What are the Grounds for Requesting a Review?
A Subscriber may challenge the validity of a Copyright Alert on any one or more of the following grounds:
- Misidentification of Account
- Unauthorized Use of Account
- Fair Use
- Misidentification of File
- Pre-1923 Defense
Misidentification of Account – that the Subscriber’s ISP account has been incorrectly identified as a source of copyright infringement.
To prevail on a “Misidentification of Account” defense, the Subscriber must show why s/he believes that the account is not his/hers and then the neutral must do the work to confirm that the Subscriber is/is not correct. The Independent Reviewer assigned to the case will have to find that a factual error was made in identifying the Internet address (IP) used to engage in piracy and/or that the IP address was incorrectly matched with the Subscriber who received the Copyright Alerts under the CAS.
Unauthorized Use of Account – the alleged activity was the result of the unauthorized use of the Subscriber’s account—of which the Subscriber was unaware and that the Subscriber could not have prevented.
To prevail on an “Unauthorized Use of Account” defense, a Subscriber must show that the alleged copyright infringement activity occurred because someone who is not a member or invitee of that person’s household (for example, someone using an unsecured wireless router or a hacked Internet connection) used his/her account to engage in copyright infringement without permission or the Subscriber’s knowledge and in a way that could not have been reasonably prevented. The Independent Reviewer will ask for evidence from the Subscriber that shows these criteria have been met. Importantly, this defense may only be used once by a Subscriber in a CAS review case. The only exception to this rule is where a subscriber can show that despite reasonable attempts to secure his or her account, the account was used in an unauthorized manner again.
Authorization – the use of the copyrighted work (the song or video identified in the Copyright Alert) was authorized by its copyright owner.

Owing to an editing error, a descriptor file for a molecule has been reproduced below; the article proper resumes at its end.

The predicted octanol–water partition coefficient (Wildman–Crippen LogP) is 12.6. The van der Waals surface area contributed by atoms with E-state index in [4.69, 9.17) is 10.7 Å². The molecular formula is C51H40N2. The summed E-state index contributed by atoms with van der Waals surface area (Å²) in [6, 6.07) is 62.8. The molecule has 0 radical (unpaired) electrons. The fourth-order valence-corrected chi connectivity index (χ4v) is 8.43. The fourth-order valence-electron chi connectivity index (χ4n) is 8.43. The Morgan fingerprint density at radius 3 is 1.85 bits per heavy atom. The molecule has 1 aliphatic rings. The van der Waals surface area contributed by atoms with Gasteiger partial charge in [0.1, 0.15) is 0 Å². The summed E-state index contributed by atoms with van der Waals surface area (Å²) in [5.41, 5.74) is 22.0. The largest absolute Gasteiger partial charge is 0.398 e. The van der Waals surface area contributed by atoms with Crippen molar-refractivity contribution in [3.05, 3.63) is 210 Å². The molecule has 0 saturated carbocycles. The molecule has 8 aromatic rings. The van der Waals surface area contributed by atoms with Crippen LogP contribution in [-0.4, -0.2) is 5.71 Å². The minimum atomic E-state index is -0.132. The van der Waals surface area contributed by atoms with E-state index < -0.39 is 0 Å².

To prevail on an “Authorization” defense, a Subscriber must credibly demonstrate, with written (or other documented) evidence, that the alleged copyright infringement activity was specifically authorized by the owner (or an authorized representative) of the movie, TV show or musical recording(s) in issue. This evidence typically would include a real and unaltered copy of the agreement or other written communication that the Subscriber claims grants authorization to use the copyrighted work.
Fair Use – the Subscriber’s reproduction of the copyrighted work and distribution of it over a peer-to-peer network constituted “Fair Use” of the work (according to the legal definition).
- You used the file at issue but your use would be deemed “fair use” under the law. U.S. Copyright law specifies four factors to consider in determining whether an otherwise infringing use of a work is “fair use” and asks courts to look at the specific facts presented to determine whether “fair use” applies in a particular case. The four factors are: (1) the purpose and character of the use, including whether such use is of a commercial nature or is for nonprofit educational purposes; (2) the nature of the copyrighted work; (3) the amount and substantiality of the portion used in relation to the copyrighted work as a whole; and (4) the effect of the use upon the potential market for or value of the copyrighted work.
- The scope of “fair use” for digital works has been crafted over several years by federal courts and, in general, to prevail on this defense, you will need to show that both your downloading and distribution of the copyrighted work was for non-commercial purposes; that you used only a small portion of the original; that your use was for commentary, criticism, news reporting, teaching, or research; or that you changed the work and your new version does not harm the market for the original. The courts that have considered fair use arguments in the context of peer-to-peer downloading and distribution of entire copyrighted works without modification have consistently held that this activity does not qualify as fair use. If you claim fair use, you will need to explain how you actually used the file, and why you believe that such use qualifies as fair use under U.S. Law and may be asked to submit supporting materials. You may also wish to consult a lawyer familiar with copyright law.